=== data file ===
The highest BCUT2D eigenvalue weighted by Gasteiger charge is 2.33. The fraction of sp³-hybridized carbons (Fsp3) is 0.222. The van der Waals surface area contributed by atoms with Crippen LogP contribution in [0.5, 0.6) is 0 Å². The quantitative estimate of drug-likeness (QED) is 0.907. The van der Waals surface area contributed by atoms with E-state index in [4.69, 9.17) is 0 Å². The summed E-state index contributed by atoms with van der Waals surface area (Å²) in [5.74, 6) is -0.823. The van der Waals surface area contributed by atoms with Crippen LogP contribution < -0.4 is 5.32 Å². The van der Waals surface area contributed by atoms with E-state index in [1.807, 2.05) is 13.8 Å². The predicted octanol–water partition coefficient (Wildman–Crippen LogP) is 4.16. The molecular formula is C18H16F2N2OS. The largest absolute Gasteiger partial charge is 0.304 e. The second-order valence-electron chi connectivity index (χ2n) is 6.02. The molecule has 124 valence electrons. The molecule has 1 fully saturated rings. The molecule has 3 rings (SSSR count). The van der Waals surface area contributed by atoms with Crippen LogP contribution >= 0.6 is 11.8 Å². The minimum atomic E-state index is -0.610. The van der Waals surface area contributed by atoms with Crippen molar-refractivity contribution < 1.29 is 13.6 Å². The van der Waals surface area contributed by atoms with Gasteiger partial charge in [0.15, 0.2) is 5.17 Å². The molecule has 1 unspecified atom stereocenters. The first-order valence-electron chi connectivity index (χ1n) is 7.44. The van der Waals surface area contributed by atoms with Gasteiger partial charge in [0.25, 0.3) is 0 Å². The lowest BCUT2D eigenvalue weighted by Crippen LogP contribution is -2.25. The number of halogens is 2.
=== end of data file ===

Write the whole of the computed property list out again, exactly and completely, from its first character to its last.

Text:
The highest BCUT2D eigenvalue weighted by Gasteiger charge is 2.33. The fraction of sp³-hybridized carbons (Fsp3) is 0.222. The van der Waals surface area contributed by atoms with Crippen LogP contribution in [0.5, 0.6) is 0 Å². The quantitative estimate of drug-likeness (QED) is 0.907. The van der Waals surface area contributed by atoms with E-state index in [4.69, 9.17) is 0 Å². The summed E-state index contributed by atoms with van der Waals surface area (Å²) in [5.74, 6) is -0.823. The van der Waals surface area contributed by atoms with Crippen LogP contribution < -0.4 is 5.32 Å². The van der Waals surface area contributed by atoms with E-state index in [1.807, 2.05) is 13.8 Å². The predicted octanol–water partition coefficient (Wildman–Crippen LogP) is 4.16. The molecular formula is C18H16F2N2OS. The largest absolute Gasteiger partial charge is 0.304 e. The second-order valence-electron chi connectivity index (χ2n) is 6.02. The molecule has 124 valence electrons. The molecule has 1 fully saturated rings. The molecule has 3 rings (SSSR count). The van der Waals surface area contributed by atoms with Crippen LogP contribution >= 0.6 is 11.8 Å². The minimum atomic E-state index is -0.610. The van der Waals surface area contributed by atoms with Crippen molar-refractivity contribution < 1.29 is 13.6 Å². The van der Waals surface area contributed by atoms with Gasteiger partial charge in [0.15, 0.2) is 5.17 Å². The molecule has 1 unspecified atom stereocenters. The first-order valence-electron chi connectivity index (χ1n) is 7.44. The van der Waals surface area contributed by atoms with Gasteiger partial charge in [0.25, 0.3) is 0 Å². The lowest BCUT2D eigenvalue weighted by Crippen LogP contribution is -2.25. The number of halogens is 2.